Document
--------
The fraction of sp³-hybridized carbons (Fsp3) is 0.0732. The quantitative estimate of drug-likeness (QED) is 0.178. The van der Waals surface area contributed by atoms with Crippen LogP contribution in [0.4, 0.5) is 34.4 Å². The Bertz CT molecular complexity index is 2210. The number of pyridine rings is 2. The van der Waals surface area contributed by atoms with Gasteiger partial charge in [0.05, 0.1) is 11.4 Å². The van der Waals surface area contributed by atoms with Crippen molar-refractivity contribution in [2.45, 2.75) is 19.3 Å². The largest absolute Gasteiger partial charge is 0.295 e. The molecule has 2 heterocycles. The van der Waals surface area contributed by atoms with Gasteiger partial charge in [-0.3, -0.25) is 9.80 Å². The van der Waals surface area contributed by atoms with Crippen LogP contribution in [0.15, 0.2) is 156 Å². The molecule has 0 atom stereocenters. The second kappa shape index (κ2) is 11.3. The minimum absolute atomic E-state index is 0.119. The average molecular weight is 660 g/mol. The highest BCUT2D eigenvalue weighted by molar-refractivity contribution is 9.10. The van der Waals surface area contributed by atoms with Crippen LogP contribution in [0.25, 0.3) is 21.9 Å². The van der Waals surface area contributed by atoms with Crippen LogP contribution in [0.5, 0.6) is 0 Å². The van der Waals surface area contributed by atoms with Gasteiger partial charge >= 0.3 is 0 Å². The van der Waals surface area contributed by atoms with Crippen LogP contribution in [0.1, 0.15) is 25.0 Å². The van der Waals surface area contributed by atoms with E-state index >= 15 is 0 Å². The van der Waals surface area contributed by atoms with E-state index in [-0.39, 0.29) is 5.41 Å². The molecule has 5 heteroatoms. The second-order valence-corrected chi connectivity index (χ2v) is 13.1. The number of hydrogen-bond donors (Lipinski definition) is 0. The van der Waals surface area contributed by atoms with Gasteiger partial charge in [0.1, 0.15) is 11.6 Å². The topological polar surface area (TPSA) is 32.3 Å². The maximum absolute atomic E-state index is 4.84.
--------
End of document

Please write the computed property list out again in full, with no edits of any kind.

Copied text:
The fraction of sp³-hybridized carbons (Fsp3) is 0.0732. The quantitative estimate of drug-likeness (QED) is 0.178. The van der Waals surface area contributed by atoms with Crippen LogP contribution in [0.4, 0.5) is 34.4 Å². The Bertz CT molecular complexity index is 2210. The number of pyridine rings is 2. The van der Waals surface area contributed by atoms with Gasteiger partial charge in [0.05, 0.1) is 11.4 Å². The van der Waals surface area contributed by atoms with Crippen molar-refractivity contribution in [2.45, 2.75) is 19.3 Å². The largest absolute Gasteiger partial charge is 0.295 e. The molecule has 2 heterocycles. The van der Waals surface area contributed by atoms with Gasteiger partial charge in [-0.3, -0.25) is 9.80 Å². The van der Waals surface area contributed by atoms with Crippen LogP contribution in [0.15, 0.2) is 156 Å². The molecule has 0 atom stereocenters. The second kappa shape index (κ2) is 11.3. The minimum absolute atomic E-state index is 0.119. The average molecular weight is 660 g/mol. The highest BCUT2D eigenvalue weighted by molar-refractivity contribution is 9.10. The van der Waals surface area contributed by atoms with Crippen LogP contribution in [0.25, 0.3) is 21.9 Å². The van der Waals surface area contributed by atoms with Crippen LogP contribution in [0.5, 0.6) is 0 Å². The van der Waals surface area contributed by atoms with Gasteiger partial charge >= 0.3 is 0 Å². The van der Waals surface area contributed by atoms with Crippen LogP contribution in [0.1, 0.15) is 25.0 Å². The van der Waals surface area contributed by atoms with E-state index >= 15 is 0 Å². The van der Waals surface area contributed by atoms with E-state index in [-0.39, 0.29) is 5.41 Å². The molecule has 5 heteroatoms. The second-order valence-corrected chi connectivity index (χ2v) is 13.1. The number of hydrogen-bond donors (Lipinski definition) is 0. The van der Waals surface area contributed by atoms with Gasteiger partial charge in [0.1, 0.15) is 11.6 Å². The topological polar surface area (TPSA) is 32.3 Å². The maximum absolute atomic E-state index is 4.84.